"Prufrock" can be viewed as a representative character; whether he is meant to specifically represent the author or mankind in general we can only speculate. However, comparisons between the character of "Prufrock" and Eliot himself beg to be made. Eliot's earlier signature was "T. Stearns Eliot"closely resembling that of his meticulously developed character in the poem. Eliot privately expressed frustration to friends that he was still a virgin at age 26, and had great difficulty interacting with women, which is the subject at the root of this poem.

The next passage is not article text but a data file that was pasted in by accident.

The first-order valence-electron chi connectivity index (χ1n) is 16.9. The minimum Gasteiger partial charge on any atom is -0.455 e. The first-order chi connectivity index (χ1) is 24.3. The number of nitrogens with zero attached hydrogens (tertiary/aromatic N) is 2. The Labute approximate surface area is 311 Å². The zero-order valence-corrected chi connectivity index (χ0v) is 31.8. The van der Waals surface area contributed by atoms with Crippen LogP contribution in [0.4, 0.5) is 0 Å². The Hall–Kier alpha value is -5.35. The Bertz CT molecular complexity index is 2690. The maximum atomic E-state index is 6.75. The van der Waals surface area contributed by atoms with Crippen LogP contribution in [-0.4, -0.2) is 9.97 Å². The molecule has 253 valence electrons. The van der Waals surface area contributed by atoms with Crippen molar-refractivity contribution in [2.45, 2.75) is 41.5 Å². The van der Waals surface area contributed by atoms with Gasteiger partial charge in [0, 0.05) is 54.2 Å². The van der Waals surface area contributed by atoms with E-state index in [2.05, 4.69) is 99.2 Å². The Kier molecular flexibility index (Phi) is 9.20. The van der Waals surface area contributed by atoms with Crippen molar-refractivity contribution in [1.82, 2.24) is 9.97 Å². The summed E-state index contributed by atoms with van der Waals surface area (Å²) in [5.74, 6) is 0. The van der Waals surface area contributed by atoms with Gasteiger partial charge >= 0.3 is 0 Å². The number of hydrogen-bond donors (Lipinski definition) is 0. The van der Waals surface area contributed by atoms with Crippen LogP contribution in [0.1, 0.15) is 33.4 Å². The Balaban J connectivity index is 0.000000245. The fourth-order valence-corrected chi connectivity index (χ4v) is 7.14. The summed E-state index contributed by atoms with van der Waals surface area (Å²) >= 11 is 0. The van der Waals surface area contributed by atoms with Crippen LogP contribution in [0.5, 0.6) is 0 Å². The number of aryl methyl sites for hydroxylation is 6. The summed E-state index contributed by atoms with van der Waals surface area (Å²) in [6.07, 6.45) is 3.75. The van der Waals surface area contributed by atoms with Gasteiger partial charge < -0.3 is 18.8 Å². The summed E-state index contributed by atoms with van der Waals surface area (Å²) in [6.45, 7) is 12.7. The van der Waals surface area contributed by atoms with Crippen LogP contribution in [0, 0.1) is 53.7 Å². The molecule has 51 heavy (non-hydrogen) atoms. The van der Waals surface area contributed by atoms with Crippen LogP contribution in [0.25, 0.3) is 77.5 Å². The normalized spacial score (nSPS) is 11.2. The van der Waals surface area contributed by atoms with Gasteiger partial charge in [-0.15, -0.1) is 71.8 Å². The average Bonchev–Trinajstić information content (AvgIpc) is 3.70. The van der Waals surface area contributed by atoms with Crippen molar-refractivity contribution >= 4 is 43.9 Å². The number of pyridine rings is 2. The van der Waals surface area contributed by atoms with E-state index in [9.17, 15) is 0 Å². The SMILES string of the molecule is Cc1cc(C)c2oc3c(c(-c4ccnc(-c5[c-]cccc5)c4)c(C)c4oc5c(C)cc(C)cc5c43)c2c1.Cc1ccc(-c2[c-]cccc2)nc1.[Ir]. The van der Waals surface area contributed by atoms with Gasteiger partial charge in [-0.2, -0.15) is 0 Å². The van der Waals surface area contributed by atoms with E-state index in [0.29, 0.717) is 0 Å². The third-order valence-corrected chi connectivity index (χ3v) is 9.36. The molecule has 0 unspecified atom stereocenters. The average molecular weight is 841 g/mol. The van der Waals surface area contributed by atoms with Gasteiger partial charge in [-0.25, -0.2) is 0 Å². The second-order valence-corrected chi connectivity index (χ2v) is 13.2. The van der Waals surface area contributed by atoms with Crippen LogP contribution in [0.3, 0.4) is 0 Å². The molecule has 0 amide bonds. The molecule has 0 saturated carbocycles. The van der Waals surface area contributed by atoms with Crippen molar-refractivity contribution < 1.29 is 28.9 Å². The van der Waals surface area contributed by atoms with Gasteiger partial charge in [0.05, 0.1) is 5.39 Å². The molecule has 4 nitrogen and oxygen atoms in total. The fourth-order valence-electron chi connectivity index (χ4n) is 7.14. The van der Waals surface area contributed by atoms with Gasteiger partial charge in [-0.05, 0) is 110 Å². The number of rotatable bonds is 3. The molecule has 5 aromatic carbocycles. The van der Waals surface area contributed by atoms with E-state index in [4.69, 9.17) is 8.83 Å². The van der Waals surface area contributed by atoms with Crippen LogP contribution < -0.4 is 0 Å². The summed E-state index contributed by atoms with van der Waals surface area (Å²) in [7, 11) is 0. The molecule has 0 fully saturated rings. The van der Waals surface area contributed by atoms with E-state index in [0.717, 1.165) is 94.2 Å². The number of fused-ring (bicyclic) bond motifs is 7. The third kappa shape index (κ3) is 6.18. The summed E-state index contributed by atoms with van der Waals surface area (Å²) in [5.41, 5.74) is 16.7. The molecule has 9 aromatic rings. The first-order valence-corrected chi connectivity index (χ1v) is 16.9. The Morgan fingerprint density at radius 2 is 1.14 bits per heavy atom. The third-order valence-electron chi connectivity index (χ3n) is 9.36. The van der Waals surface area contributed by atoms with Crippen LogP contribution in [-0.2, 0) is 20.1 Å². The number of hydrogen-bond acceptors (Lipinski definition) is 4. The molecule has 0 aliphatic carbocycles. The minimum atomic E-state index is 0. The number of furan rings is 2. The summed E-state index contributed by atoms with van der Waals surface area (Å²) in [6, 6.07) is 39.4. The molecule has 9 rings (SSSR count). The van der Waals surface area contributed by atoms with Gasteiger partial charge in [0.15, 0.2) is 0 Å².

Eliot opens the poem with a passage from Dante's Inferno, specifically the passage in which Guido da Montefeltro agrees to tell Dante his personal story solely because Dante, too, is in Hell with no hope of return just like himself. This suggests that Prufrock is one of the damned and intends to speak only to those who are in his same situation. The poem itself opens with the line "Let us go then, you and I" (Eliot, line1), which can be interpreted as "you, who are like me." It is as though Eliot is inviting those of his like-mind and in the same metaphorical "hell" to accompany him through this poem just as Guido da Montelfeltro did with Dante. Eliot, or "Prufrock," proceeds to take the reader through "certain half-deserted streets" (Eliot, line 4) in a night that is described to be "like a patient etherized... [continues]
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